3. I didn’t like the royalty structure of traditional publishing. There has been a lot written about the 70% vs. 17.5% rates of self-publishing vs. traditional publishing for e-books, and I confess that is a lot of what bugs me, but I’m also not too happy about the rates in paper books either. Yes, the publisher takes a risk with every book, paying money up front for editing, cover design, copy editing, promotion, printing, and so on, and they have the right to recoup that investment. But it strikes me that if I believe in my work, I should be willing to make that fixed cost investment myself and hope to collect it back myself.

4. This was the clincher. I don’t feel that right now I can trust the big publishing companies. I look at some of the clauses coming out in publishing contracts these days, and I think writers are getting screwed. In particular, the non-compete clauses are a nightmare – see what happened to Kiana Davenport.  I don’t think I would ever sign a contract with a clause like that, and as a new writer, I have zero confidence I would be able to negotiate that clause away. It would seem to be a deal-breaker for both sides, and that makes it a non-starter.

So the bottom line is that I fear traditional publishing won’t let me write the books I want to write at the pace I want to write them. Even if I try to work both traditional and self publishing, they’ll shut me down. In the end, that leaves me with really only one choice: to self-publish. And what do you know? Suddenly that option isn’t looking so bad after all.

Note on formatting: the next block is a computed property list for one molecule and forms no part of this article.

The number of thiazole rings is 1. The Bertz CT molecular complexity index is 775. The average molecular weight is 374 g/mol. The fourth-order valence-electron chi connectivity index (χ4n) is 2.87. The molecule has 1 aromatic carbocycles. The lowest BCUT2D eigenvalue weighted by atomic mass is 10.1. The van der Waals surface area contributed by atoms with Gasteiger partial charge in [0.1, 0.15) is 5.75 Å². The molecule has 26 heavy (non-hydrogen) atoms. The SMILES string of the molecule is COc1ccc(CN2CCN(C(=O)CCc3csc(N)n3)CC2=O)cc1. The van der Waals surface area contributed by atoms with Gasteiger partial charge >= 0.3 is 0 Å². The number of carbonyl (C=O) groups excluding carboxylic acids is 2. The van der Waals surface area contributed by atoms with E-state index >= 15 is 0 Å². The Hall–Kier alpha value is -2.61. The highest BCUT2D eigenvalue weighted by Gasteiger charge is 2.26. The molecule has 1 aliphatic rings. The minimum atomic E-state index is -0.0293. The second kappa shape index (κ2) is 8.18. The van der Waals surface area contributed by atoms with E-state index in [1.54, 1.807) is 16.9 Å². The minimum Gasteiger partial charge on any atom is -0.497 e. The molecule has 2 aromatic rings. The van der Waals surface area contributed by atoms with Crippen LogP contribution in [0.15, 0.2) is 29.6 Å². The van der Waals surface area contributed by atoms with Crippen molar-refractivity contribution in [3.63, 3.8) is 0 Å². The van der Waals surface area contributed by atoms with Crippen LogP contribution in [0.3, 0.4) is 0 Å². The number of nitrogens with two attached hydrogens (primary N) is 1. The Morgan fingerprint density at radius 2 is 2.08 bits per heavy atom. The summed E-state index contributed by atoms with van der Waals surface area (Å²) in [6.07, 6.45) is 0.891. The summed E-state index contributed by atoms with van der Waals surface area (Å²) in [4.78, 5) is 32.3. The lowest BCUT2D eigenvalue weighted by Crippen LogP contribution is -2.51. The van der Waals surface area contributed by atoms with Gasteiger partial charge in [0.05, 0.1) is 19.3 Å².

Do I expect to be the next Amanda Hocking or John Locke? Maybe a Joseph Konrath? No, I don’t. For starters, they all have the letter K in their names, and I don’t. I’m sure there are other reasons as well, but I’m not going to dwell on them today. What I do expect is to be able to get my books in front of readers, and I hope that enough of them will be sufficiently entertained to think about another one.

Would I ever consider traditional publishing? Yes, but only when I have the clout to say no to contract terms I don’t like. They might very well laugh me out of the building, but then I’m just back to where I am now, doing it on my own.

Now, I have a lot of work to do in the coming weeks and months, but it looks like it’ll be fun.

The Cresting Wave of Crap?

I was reading a post by Chuck Wendig where he identified a number of problems facing self-publishers. One such problem is that as a self-publisher, you’re tainted by the poor quality of all the other self-published books out there, and there are some true stinkers. No gatekeepers means no quality control.

As part of this, he talks a little about the pervasive attitude among self-published authors where they have finally won their freedom, felling The Man with their mighty Kindles. No one is going to tell them that their story isn’t good enough for the masses. Gatekeepers be damned.

This attitude is great for writers. “Who cares? Poop out a book!”

This attitude sucks for readers. “I just bought this book. And I think it’s made of poop.”

Well, yeah. There are a lot of poop books out there, a diarrhea-spewn river of Kindle crap, floating through the… ok, I’m just going to back away from the rest of that sentence. You’re welcome. Sufficed to say, there are a lot of really bad self-published books out there these days, and it shows no signs of letting up.